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vote -- this is big-time with voters in 2020. they do not want the democrats to steal this issue. so what they're saying is we got good evidence that these companies do stuff that's, you know, not kosher. listen, trump says it himself all the time. he believes that google's search engine is biased against conservatives. whether that's true or not, i don't believe so. he's criticized twitter for shadow banning conservative voices. that means you don't really get the same play on searches. so the president has been up front and personal about this. he's very critical of amazon for a lot of different reasons, including the fact that its owner, jeff bezos, does own "the washington post" which is highly critical of his administration. so what i'm hearing from the lobbyists, these are lobbyists that are trying to figure out how to play the stocks, they also work for some of these companies, is that, you know, the you-know-what is about to hit the fan. i cannot give you timing but it's coming. i would say this again. liz: i'm just thinking, this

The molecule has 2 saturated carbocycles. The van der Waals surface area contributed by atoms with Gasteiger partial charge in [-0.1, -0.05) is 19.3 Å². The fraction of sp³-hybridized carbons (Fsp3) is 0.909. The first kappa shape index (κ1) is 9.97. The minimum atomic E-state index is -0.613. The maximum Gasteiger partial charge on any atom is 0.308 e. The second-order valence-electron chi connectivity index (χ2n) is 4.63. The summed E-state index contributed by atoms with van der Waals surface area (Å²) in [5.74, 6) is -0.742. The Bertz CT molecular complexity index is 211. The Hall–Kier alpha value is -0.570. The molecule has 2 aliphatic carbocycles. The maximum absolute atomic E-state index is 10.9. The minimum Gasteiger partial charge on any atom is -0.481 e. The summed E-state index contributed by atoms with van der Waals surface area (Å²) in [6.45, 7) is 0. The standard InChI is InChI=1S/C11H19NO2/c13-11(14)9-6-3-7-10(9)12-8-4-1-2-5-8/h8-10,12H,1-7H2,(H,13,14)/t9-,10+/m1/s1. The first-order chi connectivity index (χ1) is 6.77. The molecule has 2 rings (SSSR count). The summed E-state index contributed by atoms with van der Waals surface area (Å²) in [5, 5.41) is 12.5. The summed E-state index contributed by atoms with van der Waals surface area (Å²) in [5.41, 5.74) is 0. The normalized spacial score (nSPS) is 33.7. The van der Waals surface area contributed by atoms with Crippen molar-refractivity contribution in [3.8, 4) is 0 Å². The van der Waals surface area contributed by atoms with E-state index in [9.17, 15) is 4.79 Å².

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sounds like something a democratic president would do. >> ni know. i know. but remember, this is a president that sort of straddles it. he's not a pure free marketeer. clearly he's not a free marketeer on a lot of trade issues. more than that, i think if you talk to the general public, you ask about these companies, they are concerned about these companies. they think they have too much information. they use the personal data. they make money off personal data. they think this is part of the deep state. there's a deep state that's outside of government, it's with these social media companies, and i think that's some of the mantra you will hear out of the trump administration. so again, i can't give you timing. i can tell you that the lobbyists who usually hear about this stuff say it's coming. i have said other things are coming like the t-mobile/sprint merger which again -- liz: no, no, no. >> -- thursday we are going to hear something. liz: tomorrow. >> tomorrow is wednesday, by the way. anyway, that's what i'm hearing. liz: days go by so quickly.